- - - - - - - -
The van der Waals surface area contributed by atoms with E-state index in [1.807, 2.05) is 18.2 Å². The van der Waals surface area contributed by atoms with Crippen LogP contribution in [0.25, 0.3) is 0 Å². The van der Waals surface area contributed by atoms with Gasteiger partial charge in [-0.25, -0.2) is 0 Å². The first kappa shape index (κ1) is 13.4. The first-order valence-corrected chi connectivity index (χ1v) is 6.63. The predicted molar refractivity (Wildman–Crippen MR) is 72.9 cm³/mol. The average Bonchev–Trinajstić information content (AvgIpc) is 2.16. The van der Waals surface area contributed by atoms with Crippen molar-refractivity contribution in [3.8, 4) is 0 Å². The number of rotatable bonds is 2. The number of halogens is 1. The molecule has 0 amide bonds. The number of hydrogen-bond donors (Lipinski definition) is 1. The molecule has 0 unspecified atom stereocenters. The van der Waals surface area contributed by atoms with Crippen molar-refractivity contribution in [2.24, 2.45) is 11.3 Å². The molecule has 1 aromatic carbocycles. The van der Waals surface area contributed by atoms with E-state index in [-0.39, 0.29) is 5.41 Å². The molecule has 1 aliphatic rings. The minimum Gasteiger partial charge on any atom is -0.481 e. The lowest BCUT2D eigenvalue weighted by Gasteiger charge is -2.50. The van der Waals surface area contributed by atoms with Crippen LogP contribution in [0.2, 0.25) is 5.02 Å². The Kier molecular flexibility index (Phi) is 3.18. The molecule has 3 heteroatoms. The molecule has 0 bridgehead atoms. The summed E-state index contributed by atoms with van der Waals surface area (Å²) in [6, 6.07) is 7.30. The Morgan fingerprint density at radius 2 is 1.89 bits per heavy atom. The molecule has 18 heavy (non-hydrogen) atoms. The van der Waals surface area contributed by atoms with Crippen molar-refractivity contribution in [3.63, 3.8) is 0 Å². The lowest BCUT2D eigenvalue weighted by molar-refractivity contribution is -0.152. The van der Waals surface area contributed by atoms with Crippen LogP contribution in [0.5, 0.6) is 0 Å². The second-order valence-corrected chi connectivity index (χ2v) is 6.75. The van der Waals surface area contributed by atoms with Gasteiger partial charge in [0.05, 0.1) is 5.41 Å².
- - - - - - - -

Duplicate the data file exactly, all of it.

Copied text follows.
The van der Waals surface area contributed by atoms with E-state index in [1.807, 2.05) is 18.2 Å². The van der Waals surface area contributed by atoms with Crippen LogP contribution in [0.25, 0.3) is 0 Å². The van der Waals surface area contributed by atoms with Gasteiger partial charge in [-0.25, -0.2) is 0 Å². The first kappa shape index (κ1) is 13.4. The first-order valence-corrected chi connectivity index (χ1v) is 6.63. The predicted molar refractivity (Wildman–Crippen MR) is 72.9 cm³/mol. The average Bonchev–Trinajstić information content (AvgIpc) is 2.16. The van der Waals surface area contributed by atoms with Crippen molar-refractivity contribution in [3.8, 4) is 0 Å². The number of rotatable bonds is 2. The number of halogens is 1. The molecule has 0 amide bonds. The number of hydrogen-bond donors (Lipinski definition) is 1. The molecule has 0 unspecified atom stereocenters. The van der Waals surface area contributed by atoms with Crippen molar-refractivity contribution in [2.24, 2.45) is 11.3 Å². The molecule has 1 aromatic carbocycles. The van der Waals surface area contributed by atoms with E-state index in [-0.39, 0.29) is 5.41 Å². The molecule has 1 aliphatic rings. The minimum Gasteiger partial charge on any atom is -0.481 e. The lowest BCUT2D eigenvalue weighted by Gasteiger charge is -2.50. The van der Waals surface area contributed by atoms with Crippen LogP contribution in [0.2, 0.25) is 5.02 Å². The Kier molecular flexibility index (Phi) is 3.18. The molecule has 3 heteroatoms. The molecule has 0 bridgehead atoms. The summed E-state index contributed by atoms with van der Waals surface area (Å²) in [6, 6.07) is 7.30. The Morgan fingerprint density at radius 2 is 1.89 bits per heavy atom. The molecule has 18 heavy (non-hydrogen) atoms. The van der Waals surface area contributed by atoms with Crippen molar-refractivity contribution in [3.63, 3.8) is 0 Å². The lowest BCUT2D eigenvalue weighted by molar-refractivity contribution is -0.152. The van der Waals surface area contributed by atoms with Crippen LogP contribution in [0.5, 0.6) is 0 Å². The second-order valence-corrected chi connectivity index (χ2v) is 6.75. The van der Waals surface area contributed by atoms with Gasteiger partial charge in [0.05, 0.1) is 5.41 Å².